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I'm working on a team that will be redesigning an internal website that's been live since the early 2000's. The design has not been updated in that time, only content. I'm wondering if there are any specific techniques that can be implemented into the research process to ensure that user flow is disrupted as little as possible when transitioning into the new site.

The new site will be completely redesigned in order to make it mobile-friendly and appease new users, though a large percentage of employees working at this company have been using this particular design since it's implementation. Specifically, I'm interested in learning particular techniques that can be implemented during the research and design process in order to keep flow disruption to a minimum for employees that are used to the current design.

  • This question is too broad. Can you focus on a specific UX problem you're trying to solve rather than a general "How can I appease [users who prefer the old site]?" – Andrew Martin Jun 8 '16 at 15:23
  • Hey Andrew, I tried to add more clarification, let me know if there's any more information you think I should add. – Brandon Alexander Harwood Jun 8 '16 at 18:04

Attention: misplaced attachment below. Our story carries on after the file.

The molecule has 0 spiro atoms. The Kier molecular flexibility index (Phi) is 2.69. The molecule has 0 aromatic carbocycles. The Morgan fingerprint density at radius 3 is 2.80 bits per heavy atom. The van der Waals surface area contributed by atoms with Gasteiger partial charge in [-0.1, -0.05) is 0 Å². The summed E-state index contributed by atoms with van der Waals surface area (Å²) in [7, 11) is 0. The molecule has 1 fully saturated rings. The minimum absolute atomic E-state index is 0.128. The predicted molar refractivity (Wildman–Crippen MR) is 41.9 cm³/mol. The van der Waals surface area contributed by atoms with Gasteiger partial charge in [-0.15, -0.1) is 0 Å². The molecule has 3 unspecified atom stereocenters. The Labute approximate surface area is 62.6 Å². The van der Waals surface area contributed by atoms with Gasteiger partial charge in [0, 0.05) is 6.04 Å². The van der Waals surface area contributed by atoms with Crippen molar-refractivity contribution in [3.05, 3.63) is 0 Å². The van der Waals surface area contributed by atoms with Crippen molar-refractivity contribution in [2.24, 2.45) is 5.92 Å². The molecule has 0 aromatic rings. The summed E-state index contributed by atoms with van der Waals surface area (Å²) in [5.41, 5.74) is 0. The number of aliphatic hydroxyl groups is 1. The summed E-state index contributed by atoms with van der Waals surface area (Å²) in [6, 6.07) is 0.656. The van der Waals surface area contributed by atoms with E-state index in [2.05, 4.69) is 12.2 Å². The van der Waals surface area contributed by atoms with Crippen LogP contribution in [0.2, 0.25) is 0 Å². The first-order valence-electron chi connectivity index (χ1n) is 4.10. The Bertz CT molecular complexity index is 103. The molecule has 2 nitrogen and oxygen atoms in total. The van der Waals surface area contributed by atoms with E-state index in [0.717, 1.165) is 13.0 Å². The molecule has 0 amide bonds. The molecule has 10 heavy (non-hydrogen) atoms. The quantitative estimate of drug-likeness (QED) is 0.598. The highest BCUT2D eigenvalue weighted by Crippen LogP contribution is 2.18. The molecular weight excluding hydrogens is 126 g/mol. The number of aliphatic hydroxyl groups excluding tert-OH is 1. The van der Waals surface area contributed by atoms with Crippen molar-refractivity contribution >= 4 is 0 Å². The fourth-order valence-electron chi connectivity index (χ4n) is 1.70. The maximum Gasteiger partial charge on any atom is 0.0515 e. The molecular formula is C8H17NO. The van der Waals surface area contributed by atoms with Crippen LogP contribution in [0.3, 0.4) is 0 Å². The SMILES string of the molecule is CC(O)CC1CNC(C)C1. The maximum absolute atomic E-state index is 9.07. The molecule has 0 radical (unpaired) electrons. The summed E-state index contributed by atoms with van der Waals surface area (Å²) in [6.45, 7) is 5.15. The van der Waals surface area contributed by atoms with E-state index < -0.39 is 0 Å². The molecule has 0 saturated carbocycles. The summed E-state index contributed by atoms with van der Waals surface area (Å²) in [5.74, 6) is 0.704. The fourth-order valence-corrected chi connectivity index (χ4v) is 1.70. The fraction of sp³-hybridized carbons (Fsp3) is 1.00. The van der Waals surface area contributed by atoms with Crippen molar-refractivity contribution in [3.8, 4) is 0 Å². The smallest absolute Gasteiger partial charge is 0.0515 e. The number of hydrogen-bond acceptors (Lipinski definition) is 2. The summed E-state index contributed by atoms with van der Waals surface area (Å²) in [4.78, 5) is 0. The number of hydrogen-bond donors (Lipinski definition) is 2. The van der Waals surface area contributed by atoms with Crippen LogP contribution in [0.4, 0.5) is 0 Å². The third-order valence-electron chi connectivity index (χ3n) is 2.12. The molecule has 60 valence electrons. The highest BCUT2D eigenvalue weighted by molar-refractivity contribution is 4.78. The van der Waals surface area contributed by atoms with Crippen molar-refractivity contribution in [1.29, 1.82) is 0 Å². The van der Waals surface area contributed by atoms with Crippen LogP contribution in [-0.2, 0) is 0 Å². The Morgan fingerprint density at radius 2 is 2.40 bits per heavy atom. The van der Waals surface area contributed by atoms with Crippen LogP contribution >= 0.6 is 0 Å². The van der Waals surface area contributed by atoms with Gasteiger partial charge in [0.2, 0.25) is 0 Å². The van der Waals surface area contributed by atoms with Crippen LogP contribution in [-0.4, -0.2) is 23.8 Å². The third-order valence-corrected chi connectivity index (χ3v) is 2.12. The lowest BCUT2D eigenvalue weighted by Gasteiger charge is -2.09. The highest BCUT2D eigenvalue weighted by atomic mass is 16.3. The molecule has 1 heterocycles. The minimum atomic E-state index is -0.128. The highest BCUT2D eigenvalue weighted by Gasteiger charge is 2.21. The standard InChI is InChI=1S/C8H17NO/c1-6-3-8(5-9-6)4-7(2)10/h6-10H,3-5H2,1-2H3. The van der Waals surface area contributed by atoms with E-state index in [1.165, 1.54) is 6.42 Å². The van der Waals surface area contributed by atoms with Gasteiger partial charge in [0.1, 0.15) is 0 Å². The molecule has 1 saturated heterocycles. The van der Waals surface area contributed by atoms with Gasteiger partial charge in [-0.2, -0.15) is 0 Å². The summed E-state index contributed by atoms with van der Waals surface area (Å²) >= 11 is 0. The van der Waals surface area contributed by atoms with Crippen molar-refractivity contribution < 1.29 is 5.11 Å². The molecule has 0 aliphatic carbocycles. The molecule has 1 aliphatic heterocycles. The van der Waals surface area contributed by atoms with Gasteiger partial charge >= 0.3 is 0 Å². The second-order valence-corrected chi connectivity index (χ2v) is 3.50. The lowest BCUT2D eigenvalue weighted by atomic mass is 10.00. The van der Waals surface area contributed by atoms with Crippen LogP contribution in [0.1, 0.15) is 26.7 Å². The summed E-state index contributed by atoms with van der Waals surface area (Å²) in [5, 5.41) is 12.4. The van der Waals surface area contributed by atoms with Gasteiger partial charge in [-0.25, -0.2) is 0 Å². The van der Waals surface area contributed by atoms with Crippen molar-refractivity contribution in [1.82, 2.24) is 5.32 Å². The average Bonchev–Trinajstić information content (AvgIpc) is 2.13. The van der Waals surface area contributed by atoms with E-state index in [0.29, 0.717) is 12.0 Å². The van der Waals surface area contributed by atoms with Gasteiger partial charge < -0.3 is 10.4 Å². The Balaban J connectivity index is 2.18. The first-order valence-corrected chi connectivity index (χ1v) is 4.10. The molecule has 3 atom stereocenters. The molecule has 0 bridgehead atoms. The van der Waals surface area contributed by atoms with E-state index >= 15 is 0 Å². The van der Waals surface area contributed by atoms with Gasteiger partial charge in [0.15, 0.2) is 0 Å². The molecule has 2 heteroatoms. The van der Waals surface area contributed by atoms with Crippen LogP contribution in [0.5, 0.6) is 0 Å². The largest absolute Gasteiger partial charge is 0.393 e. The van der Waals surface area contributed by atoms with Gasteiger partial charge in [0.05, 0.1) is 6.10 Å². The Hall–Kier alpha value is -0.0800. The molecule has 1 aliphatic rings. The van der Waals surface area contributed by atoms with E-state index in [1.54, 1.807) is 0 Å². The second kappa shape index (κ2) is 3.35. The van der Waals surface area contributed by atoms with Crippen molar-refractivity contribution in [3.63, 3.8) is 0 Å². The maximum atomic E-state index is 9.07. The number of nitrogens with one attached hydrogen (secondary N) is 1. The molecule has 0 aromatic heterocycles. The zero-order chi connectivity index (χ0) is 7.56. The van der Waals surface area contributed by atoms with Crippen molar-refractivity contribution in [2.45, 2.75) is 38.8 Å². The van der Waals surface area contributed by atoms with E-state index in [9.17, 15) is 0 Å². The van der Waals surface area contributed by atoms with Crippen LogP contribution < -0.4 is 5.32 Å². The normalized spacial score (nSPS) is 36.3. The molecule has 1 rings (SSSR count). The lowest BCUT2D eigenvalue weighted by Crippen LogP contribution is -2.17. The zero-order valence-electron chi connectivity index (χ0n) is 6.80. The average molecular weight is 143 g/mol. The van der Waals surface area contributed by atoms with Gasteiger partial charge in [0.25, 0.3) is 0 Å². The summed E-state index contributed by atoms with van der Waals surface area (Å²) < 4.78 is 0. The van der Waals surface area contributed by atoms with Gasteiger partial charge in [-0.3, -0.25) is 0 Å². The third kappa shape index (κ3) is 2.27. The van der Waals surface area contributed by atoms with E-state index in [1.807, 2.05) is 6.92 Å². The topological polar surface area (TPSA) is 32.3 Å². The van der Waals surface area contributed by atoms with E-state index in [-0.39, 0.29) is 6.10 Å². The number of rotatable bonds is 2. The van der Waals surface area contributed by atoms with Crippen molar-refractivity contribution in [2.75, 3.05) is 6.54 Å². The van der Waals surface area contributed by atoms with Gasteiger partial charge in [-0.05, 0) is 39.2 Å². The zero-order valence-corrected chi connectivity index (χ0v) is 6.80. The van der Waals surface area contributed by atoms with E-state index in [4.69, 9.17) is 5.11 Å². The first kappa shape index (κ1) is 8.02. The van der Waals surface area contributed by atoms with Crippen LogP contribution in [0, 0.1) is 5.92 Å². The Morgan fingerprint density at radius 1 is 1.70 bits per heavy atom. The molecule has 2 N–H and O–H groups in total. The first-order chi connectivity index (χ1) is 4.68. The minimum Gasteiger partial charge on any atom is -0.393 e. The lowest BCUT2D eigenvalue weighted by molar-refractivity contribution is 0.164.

• This is still too broad. You're effectively asking us to redesign a whole website. – Andrew Martin Jun 8 '16 at 18:24
  • I re-wrote the question, hopefully in a more articulate and concise way. I'm definitely not asking for a redesign of the website, just if there are any particular techniques (or literature) regarding minimization of flow disruption for users who have been using the website for a number of years and are used to the design. – Brandon Alexander Harwood Jun 8 '16 at 19:08
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You will only get resistance if your redesign does not allow them to achieve their goals.

So User research is your friend. Analytics alone will not give you all the answers.

You first need to find out what their goals are, and what they like and don't like about the old system.

It might even be a good idea to invite some employees into a committee too (they will feel part of the redesign and will become good UX advocates, which can help with other things in the future). Intranets impact all employees so its best to follow collaborative design with some of them to help redesign this.

You still remain the lead designer, but employees play a part in helping with that design.

  • +1 for discovering user goals. Try on-site observations to see what people do - on your site and off of it - and to see what's repetitive, what's difficult, what's easy. That reveals what the problems are. Then design your solutions to address the problems. – Ken Mohnkern Jun 8 '16 at 16:35

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